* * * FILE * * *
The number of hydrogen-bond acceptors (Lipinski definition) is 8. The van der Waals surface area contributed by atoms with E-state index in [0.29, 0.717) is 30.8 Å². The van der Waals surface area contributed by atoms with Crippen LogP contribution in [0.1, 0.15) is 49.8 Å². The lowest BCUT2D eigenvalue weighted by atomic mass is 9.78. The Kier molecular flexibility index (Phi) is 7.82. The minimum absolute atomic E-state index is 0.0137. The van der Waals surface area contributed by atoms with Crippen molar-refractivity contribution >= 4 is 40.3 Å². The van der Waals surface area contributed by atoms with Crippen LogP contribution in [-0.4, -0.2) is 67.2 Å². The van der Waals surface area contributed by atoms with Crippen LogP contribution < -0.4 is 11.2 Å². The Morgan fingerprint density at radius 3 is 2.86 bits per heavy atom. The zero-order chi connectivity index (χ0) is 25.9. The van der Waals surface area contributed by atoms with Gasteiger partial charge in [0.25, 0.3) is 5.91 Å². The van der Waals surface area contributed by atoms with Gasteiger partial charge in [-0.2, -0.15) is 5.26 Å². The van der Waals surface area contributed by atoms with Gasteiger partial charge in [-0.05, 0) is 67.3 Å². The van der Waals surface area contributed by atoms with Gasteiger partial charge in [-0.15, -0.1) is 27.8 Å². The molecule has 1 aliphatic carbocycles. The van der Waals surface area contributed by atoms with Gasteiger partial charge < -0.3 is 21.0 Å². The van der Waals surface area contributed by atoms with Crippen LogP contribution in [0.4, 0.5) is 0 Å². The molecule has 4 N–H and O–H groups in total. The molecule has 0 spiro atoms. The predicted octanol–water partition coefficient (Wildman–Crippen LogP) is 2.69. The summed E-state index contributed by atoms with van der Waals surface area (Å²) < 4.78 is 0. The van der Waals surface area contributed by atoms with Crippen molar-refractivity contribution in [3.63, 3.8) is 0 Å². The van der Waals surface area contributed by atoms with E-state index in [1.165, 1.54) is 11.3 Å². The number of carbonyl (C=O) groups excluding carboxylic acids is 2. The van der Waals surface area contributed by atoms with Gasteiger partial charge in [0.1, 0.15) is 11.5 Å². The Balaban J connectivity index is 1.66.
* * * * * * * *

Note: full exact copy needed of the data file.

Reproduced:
The number of hydrogen-bond acceptors (Lipinski definition) is 8. The van der Waals surface area contributed by atoms with E-state index in [0.29, 0.717) is 30.8 Å². The van der Waals surface area contributed by atoms with Crippen LogP contribution in [0.1, 0.15) is 49.8 Å². The lowest BCUT2D eigenvalue weighted by atomic mass is 9.78. The Kier molecular flexibility index (Phi) is 7.82. The minimum absolute atomic E-state index is 0.0137. The van der Waals surface area contributed by atoms with Crippen molar-refractivity contribution >= 4 is 40.3 Å². The van der Waals surface area contributed by atoms with Crippen LogP contribution in [-0.4, -0.2) is 67.2 Å². The van der Waals surface area contributed by atoms with Crippen LogP contribution < -0.4 is 11.2 Å². The Morgan fingerprint density at radius 3 is 2.86 bits per heavy atom. The zero-order chi connectivity index (χ0) is 25.9. The van der Waals surface area contributed by atoms with Gasteiger partial charge in [0.25, 0.3) is 5.91 Å². The van der Waals surface area contributed by atoms with Gasteiger partial charge in [-0.2, -0.15) is 5.26 Å². The van der Waals surface area contributed by atoms with Gasteiger partial charge in [-0.05, 0) is 67.3 Å². The van der Waals surface area contributed by atoms with Gasteiger partial charge in [-0.15, -0.1) is 27.8 Å². The molecule has 1 aliphatic carbocycles. The van der Waals surface area contributed by atoms with Gasteiger partial charge < -0.3 is 21.0 Å². The van der Waals surface area contributed by atoms with Crippen LogP contribution in [0.4, 0.5) is 0 Å². The molecule has 4 N–H and O–H groups in total. The molecule has 0 spiro atoms. The predicted octanol–water partition coefficient (Wildman–Crippen LogP) is 2.69. The summed E-state index contributed by atoms with van der Waals surface area (Å²) < 4.78 is 0. The van der Waals surface area contributed by atoms with Crippen molar-refractivity contribution in [3.63, 3.8) is 0 Å². The van der Waals surface area contributed by atoms with E-state index in [1.165, 1.54) is 11.3 Å². The number of carbonyl (C=O) groups excluding carboxylic acids is 2. The van der Waals surface area contributed by atoms with Gasteiger partial charge in [0.1, 0.15) is 11.5 Å². The Balaban J connectivity index is 1.66.